After the show we were so drunk and happy we didn’t even care that it was like 20 below in Omaha, Nebraska. But on that cold walk back to the car I realized I’d forgotten my flyswatter. “Hey guys!” I said, “I can’t leave without my flyswatter! I gotta go back!” I sent them on to the car and told them I’d be right back. I forgot to give them the keys, though. They forgot to ask. No big deal, because this would only take a minute, right?
The crowd had gone . . . no one was around. I beat on the doors to the theatre until a fellow poked his nose out. “What the hell?” his look said. I said, “I forgot my flyswatter! I need my flyswatter! Let me go back to my seat and get it.” I was asking this to the fellow who had been manning the souvenir stand. He said, “Sure.” And let me in. I went down to where I’d sat, but my flyswatter was gone! Somebody had swiped it, or an attendant had cleaned up, or something . . . all I knew was that I wanted one of them goddamned flyswatters. I went straight back to the souvenir seller. I said, “My flyswatter is gone! I want to buy another one.” He was packing up and he said, “I don’t got no more out here, but if you help me carry this shit out back, I’ll give you one.” Sure, I’d do that. I picked up a big stack of boxes, and he picked up a stack of boxes, and we headed down through the theatre to this area in back. He said, “Give me a second while I get things sorted and I’ll dig you out a flyswatter. In the meantime, why don’t you go over there and say ‘Hi, John.’ He don’t bite.” I looked around and over on the side of the stage. John Prine was sitting at an old wooden school desk, talking to some fans and signing autographs. “Cool!” I said and headed on over.
Remember, lovely reader, I was tipsy. Actually I was pretty drunk. Me and my pals had been working on whiskey all the way up to the show and then we’d hit it pretty hard at the bar in the theatre. I stood there, weaving while I listened to the insipid chatter of the fans that were talking to John Prine. Goddamned hero worship. It was making me kinda sick. Then Mr. Prine took a long look at me. And I said, “You son of a bitch!” He got an awful funny look on his face. He wasn’t ready for a shellacking like that. I said it again, “You son of a bitch!” And I told him all about that night long ago when he’d ruined my date and left me looking like some sort of chump. I told him all about the “Daddy won’t you take me back to Muhlenberg County” fiasco.
He looked at me for a minute and then he laughed and said, “I’m so sorry. How can I make it up to you?”
I said, “I don’t think you can. I’m just here waiting for my flyswatter.”
He said, “Well, let’s get you a shirt too.” And me and him walked over the where the souvenir guy was putting things away and he got a shirt and then he pulled out a pen and he signed the shirt. I thought that was pretty cool and I was happy again. I told him, “Thanks!” and he laughed and the other fellow gave me a flyswatter and I headed outside and toward the car . . . thinking all the way, “Now that’s a gentleman!”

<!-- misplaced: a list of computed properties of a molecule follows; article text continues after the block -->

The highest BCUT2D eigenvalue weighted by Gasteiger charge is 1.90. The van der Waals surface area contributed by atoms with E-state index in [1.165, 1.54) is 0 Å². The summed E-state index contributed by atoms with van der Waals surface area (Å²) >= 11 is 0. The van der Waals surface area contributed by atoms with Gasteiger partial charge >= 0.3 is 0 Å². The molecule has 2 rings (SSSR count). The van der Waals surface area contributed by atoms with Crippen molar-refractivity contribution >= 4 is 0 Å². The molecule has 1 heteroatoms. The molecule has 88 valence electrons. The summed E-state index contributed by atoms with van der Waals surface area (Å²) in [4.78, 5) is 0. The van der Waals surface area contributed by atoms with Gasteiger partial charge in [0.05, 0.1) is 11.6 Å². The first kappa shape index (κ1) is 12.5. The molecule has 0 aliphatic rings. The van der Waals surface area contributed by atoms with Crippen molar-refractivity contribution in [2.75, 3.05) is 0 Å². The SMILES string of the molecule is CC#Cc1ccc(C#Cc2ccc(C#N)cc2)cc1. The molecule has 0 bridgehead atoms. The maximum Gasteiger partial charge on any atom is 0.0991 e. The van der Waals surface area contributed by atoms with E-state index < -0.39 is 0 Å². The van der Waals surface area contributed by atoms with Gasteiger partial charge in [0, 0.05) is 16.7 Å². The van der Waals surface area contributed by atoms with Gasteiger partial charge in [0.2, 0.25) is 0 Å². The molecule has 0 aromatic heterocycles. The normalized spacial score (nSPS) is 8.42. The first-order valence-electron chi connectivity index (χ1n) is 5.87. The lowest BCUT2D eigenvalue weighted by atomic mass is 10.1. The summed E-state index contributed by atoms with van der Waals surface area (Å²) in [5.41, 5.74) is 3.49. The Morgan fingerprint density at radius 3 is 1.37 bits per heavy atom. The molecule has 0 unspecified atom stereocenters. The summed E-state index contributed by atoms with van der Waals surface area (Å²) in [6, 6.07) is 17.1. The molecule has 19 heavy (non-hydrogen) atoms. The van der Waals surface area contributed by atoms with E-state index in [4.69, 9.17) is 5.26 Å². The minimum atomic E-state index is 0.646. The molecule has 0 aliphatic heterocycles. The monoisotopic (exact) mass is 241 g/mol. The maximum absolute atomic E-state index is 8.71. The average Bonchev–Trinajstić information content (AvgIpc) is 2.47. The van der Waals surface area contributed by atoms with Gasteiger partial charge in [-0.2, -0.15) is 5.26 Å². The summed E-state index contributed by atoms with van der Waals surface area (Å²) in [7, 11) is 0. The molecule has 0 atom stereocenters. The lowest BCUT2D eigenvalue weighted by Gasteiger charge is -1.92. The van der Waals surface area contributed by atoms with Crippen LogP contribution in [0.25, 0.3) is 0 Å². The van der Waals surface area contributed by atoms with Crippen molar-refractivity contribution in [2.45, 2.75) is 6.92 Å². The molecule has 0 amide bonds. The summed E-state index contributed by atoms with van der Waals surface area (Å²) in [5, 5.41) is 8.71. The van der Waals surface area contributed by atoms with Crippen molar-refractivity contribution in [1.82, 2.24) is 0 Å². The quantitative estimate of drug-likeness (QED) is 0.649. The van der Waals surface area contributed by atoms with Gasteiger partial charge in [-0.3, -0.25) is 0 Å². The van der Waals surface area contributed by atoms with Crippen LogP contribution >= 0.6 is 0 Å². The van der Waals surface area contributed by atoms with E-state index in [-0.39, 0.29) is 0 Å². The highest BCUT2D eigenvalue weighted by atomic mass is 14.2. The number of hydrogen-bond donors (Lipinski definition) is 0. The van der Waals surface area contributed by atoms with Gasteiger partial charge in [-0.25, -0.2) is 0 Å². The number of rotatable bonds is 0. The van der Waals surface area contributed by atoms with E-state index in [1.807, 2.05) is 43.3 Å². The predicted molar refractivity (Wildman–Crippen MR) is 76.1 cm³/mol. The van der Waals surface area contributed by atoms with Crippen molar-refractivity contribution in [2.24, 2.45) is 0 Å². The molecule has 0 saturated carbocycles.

Let me tell you about my two friends here for a moment…the one’s I’d come to Omaha with. Now Bryan was a gentle soul . . . but his woman Christina was one tough broad! She pop you in the eye and tap you in the smeller as soon as look at ya! You tip-toed around this chick! Hell, Bryan was more black and blue than he was white. When I got to the car and saw their faces I was like, “Oh shit!” It was the mean look on Christina’s mug that had me worried. I’d kind of forgotten about them with all the getting-my-flyswatter action. Like I said, it was cold there in Omaha . . . and I’d had the car keys . . . and I’d been gone quite a while actually.I squeaked out at Christina, “I met John Prine.” That sure didn’t make her puss any sweeter!
“Oh you did, did ya?” She said. All I could think about was that I’d actually made things worse by saying that and I could picture the sock in the eye that was coming. But then I remembered the shirt!
I wanted that shirt . . . I wanted it a lot . . . but I guess I wanted a black eye even less, because I said, “I got this for you Christina! It took a bit to get it, but I persevered! I said to myself, ‘I’m gonna make John Prine give me a signed shirt for my pal Christina if it’s the last thing I do.’ And that’s just what I did Christina!” That got her a little kittenish.
As I handed over my shirt her eyes got bright and she said, “Right on! Now let’s get the fuck out of here!” Thus I lost me a shirt but I retained my handsome features.
Here, so many years later, I got to tell that story to that little cutie with Aaron down beside the coffee shop I hang out at. Tweny-five years after I flubbed trying to impress a chick with my John Prine knowledge, I finally got to do so. And that little chick chick smiled and picked up Aaron’s guitar and played us John Prine’s “Mexican Home.”